special educational needs
Special educational needs-a problem with the diagnostic test?
Just over one in five pupils – 1.7 million school-age children in England – are identified as having special educational needs. An Ofsted report
this week claims that half of children in UK schools have been labelled incorrectly as “special educational needs” or SEN. There has been much debate in the media about whether this was to raise extra revenue for schools or to save money on teachers’ wages.
Given the implications on the child, the parents and the educational system, I was amazed how difficult it was to find out about how SEN is diagnosed. In practice, children with SEN encompass a wide variety of conditions from autism and dyslexia to ADHD. SEN are defined by one website as:
• significantly greater difficulty in learning than the majority of children of their age;
• a disability which prevents or hinders them from making use of educational facilities of a kind generally provided for children of the same age in schools within the area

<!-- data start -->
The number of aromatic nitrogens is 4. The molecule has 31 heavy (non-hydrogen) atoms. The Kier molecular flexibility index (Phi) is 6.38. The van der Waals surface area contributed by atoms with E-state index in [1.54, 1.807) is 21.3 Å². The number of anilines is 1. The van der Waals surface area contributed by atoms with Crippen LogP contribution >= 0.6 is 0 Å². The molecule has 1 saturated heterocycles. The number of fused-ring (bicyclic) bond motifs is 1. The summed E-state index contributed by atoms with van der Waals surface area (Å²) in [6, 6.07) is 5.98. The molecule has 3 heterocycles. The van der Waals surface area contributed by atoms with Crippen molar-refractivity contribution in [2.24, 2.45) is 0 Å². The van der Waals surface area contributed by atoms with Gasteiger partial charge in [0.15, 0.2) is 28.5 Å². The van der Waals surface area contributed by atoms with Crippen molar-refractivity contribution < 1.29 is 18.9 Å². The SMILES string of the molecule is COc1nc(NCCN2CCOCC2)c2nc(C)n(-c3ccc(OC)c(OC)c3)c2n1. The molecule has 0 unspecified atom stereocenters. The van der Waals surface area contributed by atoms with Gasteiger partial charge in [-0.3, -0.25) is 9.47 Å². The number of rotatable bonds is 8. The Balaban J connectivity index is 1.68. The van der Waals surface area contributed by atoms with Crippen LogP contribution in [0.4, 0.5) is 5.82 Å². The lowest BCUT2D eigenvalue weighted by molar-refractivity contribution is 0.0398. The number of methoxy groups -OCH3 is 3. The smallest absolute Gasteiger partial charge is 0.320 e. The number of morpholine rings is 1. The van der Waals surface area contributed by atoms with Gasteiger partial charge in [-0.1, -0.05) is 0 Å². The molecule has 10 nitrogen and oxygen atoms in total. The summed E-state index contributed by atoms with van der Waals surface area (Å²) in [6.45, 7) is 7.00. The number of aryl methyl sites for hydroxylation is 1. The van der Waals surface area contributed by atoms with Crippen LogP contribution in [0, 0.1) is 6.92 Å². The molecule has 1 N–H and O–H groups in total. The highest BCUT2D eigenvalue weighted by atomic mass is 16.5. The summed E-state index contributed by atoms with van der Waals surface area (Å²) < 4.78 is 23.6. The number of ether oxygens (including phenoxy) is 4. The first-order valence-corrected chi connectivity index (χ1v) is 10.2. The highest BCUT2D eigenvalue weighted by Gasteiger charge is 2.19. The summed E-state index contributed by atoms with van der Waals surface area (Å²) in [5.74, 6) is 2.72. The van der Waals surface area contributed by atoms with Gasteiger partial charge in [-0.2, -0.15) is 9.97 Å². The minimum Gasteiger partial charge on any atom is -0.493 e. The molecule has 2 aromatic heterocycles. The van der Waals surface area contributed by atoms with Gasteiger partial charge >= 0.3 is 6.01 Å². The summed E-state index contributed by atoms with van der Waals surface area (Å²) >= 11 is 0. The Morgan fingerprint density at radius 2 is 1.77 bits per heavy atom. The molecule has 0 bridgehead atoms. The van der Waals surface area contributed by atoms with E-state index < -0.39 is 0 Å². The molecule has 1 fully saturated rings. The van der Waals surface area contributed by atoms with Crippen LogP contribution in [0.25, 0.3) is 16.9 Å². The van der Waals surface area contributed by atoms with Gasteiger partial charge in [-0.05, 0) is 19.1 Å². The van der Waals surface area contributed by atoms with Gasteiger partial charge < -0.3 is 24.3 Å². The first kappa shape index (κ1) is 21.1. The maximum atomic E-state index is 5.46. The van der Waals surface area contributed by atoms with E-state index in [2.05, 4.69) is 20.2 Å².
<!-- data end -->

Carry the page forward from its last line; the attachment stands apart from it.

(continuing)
• Is under compulsory school age and falls within the definition above or would do so if special educational provision was not made for them.
Even though it is in the field of education and not directly health-related, I was reminded of problems in inaccurate diagnosis in evidence-based medicine. The issues of money and stakeholder interests are no different to the conflicts of interest often found in health research. However the major issue is that children who have been falsely diagnosed with SEN are “false positives”. Therefore the way we are diagnosing SEN is not specific enough. Surely there needs to be a debate about the way we diagnose SEN?